Bhagavad Gita – Chapter 2, Sloka 64

Newsletter on Bhagavadgita by Dr. P.V. Nath

@@@   @@@

Sorry, I was traveling, therefore now a rather long text for the last and the present week together.


Sloka 64


But, the self-controlled man, free from attraction and repulsion, with his senses under restraint, though moving among objects, attains peace.


Two words of note in this sloka are:
Vidheyatma and atma vashai.

Vidheyatma refers to the control over the mind, and
Atma vashai refers to the restraint over the senses.

“Moving among objects”: it refers to the result of association with life. Life is living and about association with people/objects. To live and sustain ourselves in this world we have to associate with the life around. It is all about either attraction or repulsion to the ones we get attached to. “Raga” is attachment and “dwesha” is hatred towards the individual/objects possessed.

The life will be peaceful for he, who does not experience either attraction or repulsion. The sloka is about the method of experiencing the “Peace” while living in this world. Such an individual is a “Sthitaprajna”.

How can one honestly have such a control?

We have to look at the life in the army. The army has different cadres from officers of highest rank to the foot soldiers. There is an order of living among these soldiers. There is peace abiding in the army camp. Members of every cadre carry on their duties and at the same time there is control over each cadre from the ones immediately higher rank. There is an orderly control over each cadre.

Our body has also the different cadres. We have:
The Atman.
The intellect.
The mind with “Kama, krodha, lobha, moha” in every individual.
The sense organs.

The life is understood when we compare it to the chariot.

The chariot is a means to take the rider from place “a” to “b”.
The horses run the chariot.
There is a need for charioteer to control and guide the horses.
The individual wishing to move from place “a to b” will be inside the chariot and will have to carry his tool of action.
The chariot has to pass through the busy life and take the individual to his destination.

Let us now get back to the individual:
Each one has to move from place “a to b” in our lives.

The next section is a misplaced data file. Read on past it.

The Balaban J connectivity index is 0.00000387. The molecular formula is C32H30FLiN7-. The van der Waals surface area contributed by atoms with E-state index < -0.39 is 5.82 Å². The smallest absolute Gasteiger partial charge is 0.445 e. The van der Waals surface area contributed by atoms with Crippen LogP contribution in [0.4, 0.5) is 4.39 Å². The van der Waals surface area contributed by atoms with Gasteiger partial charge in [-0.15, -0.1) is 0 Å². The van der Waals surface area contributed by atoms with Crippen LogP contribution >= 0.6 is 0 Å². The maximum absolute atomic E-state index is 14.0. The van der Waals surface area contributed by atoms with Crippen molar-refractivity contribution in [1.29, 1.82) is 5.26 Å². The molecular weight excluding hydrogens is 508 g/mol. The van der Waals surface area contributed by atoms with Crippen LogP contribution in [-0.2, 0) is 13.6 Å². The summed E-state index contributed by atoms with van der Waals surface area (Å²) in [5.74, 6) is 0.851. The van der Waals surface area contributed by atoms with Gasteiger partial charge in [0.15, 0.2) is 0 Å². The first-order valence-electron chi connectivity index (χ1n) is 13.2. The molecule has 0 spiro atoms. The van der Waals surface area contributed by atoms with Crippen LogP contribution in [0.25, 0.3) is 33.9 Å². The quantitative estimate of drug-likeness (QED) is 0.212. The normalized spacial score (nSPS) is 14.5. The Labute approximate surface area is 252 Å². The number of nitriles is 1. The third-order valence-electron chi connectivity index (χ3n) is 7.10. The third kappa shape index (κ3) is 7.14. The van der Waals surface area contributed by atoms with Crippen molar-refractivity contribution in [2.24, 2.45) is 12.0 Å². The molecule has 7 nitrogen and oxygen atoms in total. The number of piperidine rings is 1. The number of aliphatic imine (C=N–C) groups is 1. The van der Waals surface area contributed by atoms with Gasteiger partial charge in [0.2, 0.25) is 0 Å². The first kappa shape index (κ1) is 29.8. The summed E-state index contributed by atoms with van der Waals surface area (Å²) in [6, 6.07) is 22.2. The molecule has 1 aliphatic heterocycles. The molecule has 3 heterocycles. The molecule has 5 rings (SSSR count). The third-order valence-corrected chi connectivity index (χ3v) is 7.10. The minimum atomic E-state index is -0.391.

The learned elders say that the final place to reach is where there abides everlasting “Peace.”
All the stations in life before the final destination of “Peace” will have a mixture of happiness and sorrow.

The final destination of “Peace” is “Moksha”. (salvation)
The desire to reach the final destination should be “kama”;
Anger at what prevents us from reaching the destination should be “Krodha”;
Greed at wishing to attain salvation should be “Lobha”;
Delusion towards the beauty of the final destination should be “Moha.”

These are the four horses on our chariot of life.
The horses as we know can run riot. Kama, krodha, lobha and moha can run riot and destroy us if directed towards anything other than salvation.

The “reins” on the horses are to control the horses.
The sense organs are the reins in our body.
The intellect is the charioteer and
The mind is the individual on the chariot wishing to reach the destination.

In the army, the junior cadre of soldiers obey the senior cadre officers diligently. They are not allowed to run amuck. There will be no order in that camp where the rules of each cadre are not followed.

Similarly, our senses have to be under the control of the mind, the mind under the control of the intellect and the intellect under the control of antaratma.

The sloka refers to the control of the senses: “atma vashai”. Restraining the senses by the mind is implicit in this word.

The sloka also refers to control of the mind: “Vidheyatma”. The mind has to be obedient to the intellect is implicit in this word.

The self-controlled man free from attraction and repulsion:

The mind receives the impulses from the material world and keeps a store of what it likes and dislikes in its memory bank. It has the capacity to go into this bank and recollect those feelings. When it does so, it loses track of its progress to destination. By falling prey to either of these two feelings, it fails to experience the “Peace.”

Where the intellect comes into play and controls the mind from falling prey to the attractions and repulsions, the mind can carry its ordained duties and the seeker will finally experience the Peace.

The charioteer has to hold on to the reins and control the horses.
The individual has to hold on to his tool of action and carry on his duty.

The mind is the “individual” and
The intellect is the “charioteer.”

The word “Self control” used in this sloka refers to the control of the mind. The mind should be under the control of the intellect and not slave to the senses. The intellect has to say, “you do your duty and I will control the senses.”

We can also say “Be a master over yourself.” Without such self-mastery, Self-realisation is not possible. The Atman should be the guide for the seeker in his daily activities. This is the sure way to success.

Copyright for the texts on Bhagavad Gita by Dr. P.V. Nath, UK.
Questions concerning the text please direct to Dr. Nath at ““.

Find out more at
Follow us on Twitter: or
Follow us on Posterous:

Posted via email from International Gita Foundation Trust